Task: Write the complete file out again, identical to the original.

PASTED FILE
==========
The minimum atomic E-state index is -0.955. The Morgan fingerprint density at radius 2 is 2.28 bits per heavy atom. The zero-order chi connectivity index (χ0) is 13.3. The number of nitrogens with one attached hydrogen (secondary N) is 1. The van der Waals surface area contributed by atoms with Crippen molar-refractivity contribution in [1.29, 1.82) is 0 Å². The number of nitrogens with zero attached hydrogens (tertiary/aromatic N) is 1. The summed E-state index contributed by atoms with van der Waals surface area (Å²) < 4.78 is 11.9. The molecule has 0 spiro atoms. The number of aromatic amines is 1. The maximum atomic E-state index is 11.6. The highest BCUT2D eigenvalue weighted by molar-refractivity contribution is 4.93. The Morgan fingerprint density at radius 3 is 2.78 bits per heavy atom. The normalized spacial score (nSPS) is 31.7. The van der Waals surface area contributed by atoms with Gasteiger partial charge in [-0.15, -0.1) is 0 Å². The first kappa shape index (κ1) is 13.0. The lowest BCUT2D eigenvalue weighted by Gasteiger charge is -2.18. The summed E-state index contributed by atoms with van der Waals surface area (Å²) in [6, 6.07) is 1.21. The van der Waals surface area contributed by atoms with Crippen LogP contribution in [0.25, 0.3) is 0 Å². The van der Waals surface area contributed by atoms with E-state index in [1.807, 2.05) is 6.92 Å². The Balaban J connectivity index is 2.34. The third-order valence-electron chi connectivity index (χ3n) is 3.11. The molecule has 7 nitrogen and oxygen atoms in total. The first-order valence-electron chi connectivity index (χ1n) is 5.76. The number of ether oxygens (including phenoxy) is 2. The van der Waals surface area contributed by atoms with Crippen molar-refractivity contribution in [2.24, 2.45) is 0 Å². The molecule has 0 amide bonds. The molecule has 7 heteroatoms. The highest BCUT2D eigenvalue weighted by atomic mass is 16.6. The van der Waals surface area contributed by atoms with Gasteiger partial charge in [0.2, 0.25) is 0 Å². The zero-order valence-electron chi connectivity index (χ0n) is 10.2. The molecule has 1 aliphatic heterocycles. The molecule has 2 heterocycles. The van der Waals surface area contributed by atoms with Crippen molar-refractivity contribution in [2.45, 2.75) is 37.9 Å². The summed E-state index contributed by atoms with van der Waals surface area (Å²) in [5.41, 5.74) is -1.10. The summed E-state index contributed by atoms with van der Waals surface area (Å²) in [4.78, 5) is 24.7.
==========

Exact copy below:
The minimum atomic E-state index is -0.955. The Morgan fingerprint density at radius 2 is 2.28 bits per heavy atom. The zero-order chi connectivity index (χ0) is 13.3. The number of nitrogens with one attached hydrogen (secondary N) is 1. The van der Waals surface area contributed by atoms with Crippen molar-refractivity contribution in [1.29, 1.82) is 0 Å². The number of nitrogens with zero attached hydrogens (tertiary/aromatic N) is 1. The summed E-state index contributed by atoms with van der Waals surface area (Å²) < 4.78 is 11.9. The molecule has 0 spiro atoms. The number of aromatic amines is 1. The maximum atomic E-state index is 11.6. The highest BCUT2D eigenvalue weighted by molar-refractivity contribution is 4.93. The Morgan fingerprint density at radius 3 is 2.78 bits per heavy atom. The normalized spacial score (nSPS) is 31.7. The van der Waals surface area contributed by atoms with Gasteiger partial charge in [-0.15, -0.1) is 0 Å². The first kappa shape index (κ1) is 13.0. The lowest BCUT2D eigenvalue weighted by Gasteiger charge is -2.18. The summed E-state index contributed by atoms with van der Waals surface area (Å²) in [6, 6.07) is 1.21. The van der Waals surface area contributed by atoms with Crippen LogP contribution in [0.25, 0.3) is 0 Å². The van der Waals surface area contributed by atoms with E-state index in [1.807, 2.05) is 6.92 Å². The Balaban J connectivity index is 2.34. The third-order valence-electron chi connectivity index (χ3n) is 3.11. The molecule has 7 nitrogen and oxygen atoms in total. The first-order valence-electron chi connectivity index (χ1n) is 5.76. The number of ether oxygens (including phenoxy) is 2. The van der Waals surface area contributed by atoms with Crippen molar-refractivity contribution in [2.24, 2.45) is 0 Å². The molecule has 0 amide bonds. The molecule has 7 heteroatoms. The highest BCUT2D eigenvalue weighted by atomic mass is 16.6. The van der Waals surface area contributed by atoms with Gasteiger partial charge in [0.2, 0.25) is 0 Å². The zero-order valence-electron chi connectivity index (χ0n) is 10.2. The molecule has 1 aliphatic heterocycles. The molecule has 2 heterocycles. The van der Waals surface area contributed by atoms with Crippen molar-refractivity contribution in [2.45, 2.75) is 37.9 Å². The summed E-state index contributed by atoms with van der Waals surface area (Å²) in [5.41, 5.74) is -1.10. The summed E-state index contributed by atoms with van der Waals surface area (Å²) in [4.78, 5) is 24.7.